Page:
July 9, 2007
ECE faculty members Ken Mai and C. Fred Higgs III are winners of the National Science Foundation (NSF) Early CAREER Award. The award is bestowed "in support of the early career-development activities of those teacher-scholars who most effectively integrate research and education within the context of the mission of their organization." Each grant provides around $400,000 in funding for a period of five years.
Mai, Assistant Professor of ECE, proposes research that aims to improve the performance, efficiency, reliability, and cost of modern digital systems by adding reconfigurability to the memory system.
"Trends in computer architecture are increasing the number and type of requestors making demands on the memory system, yet trends in integrated circuit (IC) manufacturing and process scaling are making the design and manufacture of efficient, robust memories more difficult," Mai said.
His project will explore adding reconfigurability to memory systems at the circuit, microarchitecture, and architecture levels to boost efficiency and robustness. He will also study how reconfigurability can be used to enhance IC security by enabling in-the-field self-reconfiguration and obscuring the design intention at manufacture time.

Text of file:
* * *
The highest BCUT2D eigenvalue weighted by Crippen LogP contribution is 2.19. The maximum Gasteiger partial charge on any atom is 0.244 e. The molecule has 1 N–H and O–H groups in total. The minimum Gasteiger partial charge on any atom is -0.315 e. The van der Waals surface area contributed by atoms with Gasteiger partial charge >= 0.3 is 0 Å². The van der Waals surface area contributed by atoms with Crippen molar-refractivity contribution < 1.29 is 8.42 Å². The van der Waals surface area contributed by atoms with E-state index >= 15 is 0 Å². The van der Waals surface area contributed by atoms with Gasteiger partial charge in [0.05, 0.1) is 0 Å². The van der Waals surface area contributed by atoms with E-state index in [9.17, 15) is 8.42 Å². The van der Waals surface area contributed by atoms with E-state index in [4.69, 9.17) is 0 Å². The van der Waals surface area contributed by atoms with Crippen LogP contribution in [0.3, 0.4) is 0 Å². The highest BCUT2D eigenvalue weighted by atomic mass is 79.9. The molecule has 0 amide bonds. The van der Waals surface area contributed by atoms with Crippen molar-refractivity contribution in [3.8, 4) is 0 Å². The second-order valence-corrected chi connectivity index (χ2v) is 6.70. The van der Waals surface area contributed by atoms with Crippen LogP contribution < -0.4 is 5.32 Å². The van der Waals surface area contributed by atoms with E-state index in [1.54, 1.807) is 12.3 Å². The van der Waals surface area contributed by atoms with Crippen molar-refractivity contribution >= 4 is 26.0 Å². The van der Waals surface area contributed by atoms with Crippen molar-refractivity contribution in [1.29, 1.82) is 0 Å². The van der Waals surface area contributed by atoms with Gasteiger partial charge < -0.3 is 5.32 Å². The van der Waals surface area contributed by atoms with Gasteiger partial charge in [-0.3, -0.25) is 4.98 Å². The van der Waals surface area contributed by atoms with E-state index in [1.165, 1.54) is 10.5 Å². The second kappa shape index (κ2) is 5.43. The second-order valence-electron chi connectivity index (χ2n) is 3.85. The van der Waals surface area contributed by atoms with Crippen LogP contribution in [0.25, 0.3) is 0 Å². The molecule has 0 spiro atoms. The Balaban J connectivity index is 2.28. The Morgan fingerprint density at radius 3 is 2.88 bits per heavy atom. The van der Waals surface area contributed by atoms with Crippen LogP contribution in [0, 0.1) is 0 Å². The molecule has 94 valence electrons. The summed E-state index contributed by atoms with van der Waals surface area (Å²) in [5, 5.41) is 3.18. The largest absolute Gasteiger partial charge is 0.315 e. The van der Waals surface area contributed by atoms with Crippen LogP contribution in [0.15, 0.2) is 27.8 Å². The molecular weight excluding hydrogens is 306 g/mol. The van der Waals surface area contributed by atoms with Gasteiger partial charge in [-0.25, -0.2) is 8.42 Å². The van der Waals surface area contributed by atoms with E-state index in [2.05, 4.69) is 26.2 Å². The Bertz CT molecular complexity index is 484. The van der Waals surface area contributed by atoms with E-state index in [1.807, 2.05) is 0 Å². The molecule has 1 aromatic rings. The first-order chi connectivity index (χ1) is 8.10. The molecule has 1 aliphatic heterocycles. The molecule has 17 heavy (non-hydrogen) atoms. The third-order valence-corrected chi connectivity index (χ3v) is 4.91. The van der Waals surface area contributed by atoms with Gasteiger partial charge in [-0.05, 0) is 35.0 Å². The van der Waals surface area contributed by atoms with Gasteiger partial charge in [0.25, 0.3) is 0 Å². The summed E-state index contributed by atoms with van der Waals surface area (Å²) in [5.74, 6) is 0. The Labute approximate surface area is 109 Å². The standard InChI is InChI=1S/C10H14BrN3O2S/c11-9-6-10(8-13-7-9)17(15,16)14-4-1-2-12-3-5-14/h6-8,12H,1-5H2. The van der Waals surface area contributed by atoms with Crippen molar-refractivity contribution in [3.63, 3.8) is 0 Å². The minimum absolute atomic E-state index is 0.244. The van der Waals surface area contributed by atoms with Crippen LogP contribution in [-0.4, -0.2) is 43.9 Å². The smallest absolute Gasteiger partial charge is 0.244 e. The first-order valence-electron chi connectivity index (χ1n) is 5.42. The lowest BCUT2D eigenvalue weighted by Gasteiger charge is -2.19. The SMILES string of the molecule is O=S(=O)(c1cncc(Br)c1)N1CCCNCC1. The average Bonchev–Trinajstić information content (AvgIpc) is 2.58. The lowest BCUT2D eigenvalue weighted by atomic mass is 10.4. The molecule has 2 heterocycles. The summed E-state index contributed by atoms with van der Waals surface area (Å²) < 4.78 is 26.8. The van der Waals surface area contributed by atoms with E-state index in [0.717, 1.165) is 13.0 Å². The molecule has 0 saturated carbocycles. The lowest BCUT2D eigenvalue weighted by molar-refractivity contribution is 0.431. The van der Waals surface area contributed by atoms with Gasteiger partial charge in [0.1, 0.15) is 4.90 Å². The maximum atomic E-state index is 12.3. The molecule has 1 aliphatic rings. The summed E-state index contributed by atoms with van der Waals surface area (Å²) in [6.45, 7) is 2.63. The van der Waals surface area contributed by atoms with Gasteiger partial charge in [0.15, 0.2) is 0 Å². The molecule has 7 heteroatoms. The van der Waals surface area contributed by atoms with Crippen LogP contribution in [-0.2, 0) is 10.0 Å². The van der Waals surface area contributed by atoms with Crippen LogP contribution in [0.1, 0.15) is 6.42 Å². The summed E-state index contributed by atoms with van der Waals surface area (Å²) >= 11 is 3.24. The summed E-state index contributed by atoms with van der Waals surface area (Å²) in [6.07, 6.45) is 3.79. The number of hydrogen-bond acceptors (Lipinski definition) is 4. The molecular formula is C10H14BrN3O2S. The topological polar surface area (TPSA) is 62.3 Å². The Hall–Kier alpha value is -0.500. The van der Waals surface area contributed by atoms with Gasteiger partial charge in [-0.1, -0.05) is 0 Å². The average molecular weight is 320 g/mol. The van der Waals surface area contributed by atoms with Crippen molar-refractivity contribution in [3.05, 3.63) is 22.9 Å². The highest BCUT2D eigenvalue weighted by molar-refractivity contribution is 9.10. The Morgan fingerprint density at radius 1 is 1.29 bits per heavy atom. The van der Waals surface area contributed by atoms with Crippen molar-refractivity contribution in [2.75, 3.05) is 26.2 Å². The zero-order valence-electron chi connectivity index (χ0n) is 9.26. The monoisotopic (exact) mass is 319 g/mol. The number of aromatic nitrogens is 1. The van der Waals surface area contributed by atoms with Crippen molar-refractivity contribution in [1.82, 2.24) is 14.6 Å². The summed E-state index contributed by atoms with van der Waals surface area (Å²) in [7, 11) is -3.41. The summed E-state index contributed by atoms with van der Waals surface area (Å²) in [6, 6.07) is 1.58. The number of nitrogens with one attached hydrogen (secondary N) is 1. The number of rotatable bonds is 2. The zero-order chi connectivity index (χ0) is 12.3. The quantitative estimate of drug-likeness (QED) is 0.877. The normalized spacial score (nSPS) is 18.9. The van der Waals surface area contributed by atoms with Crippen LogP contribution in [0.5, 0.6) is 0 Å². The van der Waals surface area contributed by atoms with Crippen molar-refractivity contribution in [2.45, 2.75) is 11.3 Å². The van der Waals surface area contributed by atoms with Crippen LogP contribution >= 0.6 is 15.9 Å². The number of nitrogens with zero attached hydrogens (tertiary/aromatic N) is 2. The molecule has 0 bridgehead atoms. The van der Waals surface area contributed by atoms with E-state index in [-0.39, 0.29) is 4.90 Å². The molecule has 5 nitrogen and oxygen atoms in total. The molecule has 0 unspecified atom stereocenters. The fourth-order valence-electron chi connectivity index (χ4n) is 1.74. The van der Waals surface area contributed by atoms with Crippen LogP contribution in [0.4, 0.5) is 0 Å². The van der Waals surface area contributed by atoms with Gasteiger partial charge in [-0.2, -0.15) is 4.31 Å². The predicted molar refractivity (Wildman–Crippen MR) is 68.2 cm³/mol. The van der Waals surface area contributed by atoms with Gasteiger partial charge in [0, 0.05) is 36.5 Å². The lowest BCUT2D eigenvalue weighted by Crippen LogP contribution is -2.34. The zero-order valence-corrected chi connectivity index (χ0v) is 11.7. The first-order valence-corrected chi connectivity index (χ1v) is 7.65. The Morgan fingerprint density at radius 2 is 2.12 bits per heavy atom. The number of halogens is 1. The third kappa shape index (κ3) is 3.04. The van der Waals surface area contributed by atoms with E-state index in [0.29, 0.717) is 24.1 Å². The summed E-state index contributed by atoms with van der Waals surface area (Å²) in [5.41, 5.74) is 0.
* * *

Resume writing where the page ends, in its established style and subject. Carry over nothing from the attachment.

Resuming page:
Higgs, Assistant Professor of MechE and ECE, will use the grant to develop sophisticated computer models that can predict nanofabrication processes on materials used in semiconductor and data storage devices.
"My research could help eliminate costly material testing during [the polishing process] in the ongoing race to produce smaller, faster, and better integrated circuits," Higgs explained.
Excerpts used with permission of Carnegie Mellon News.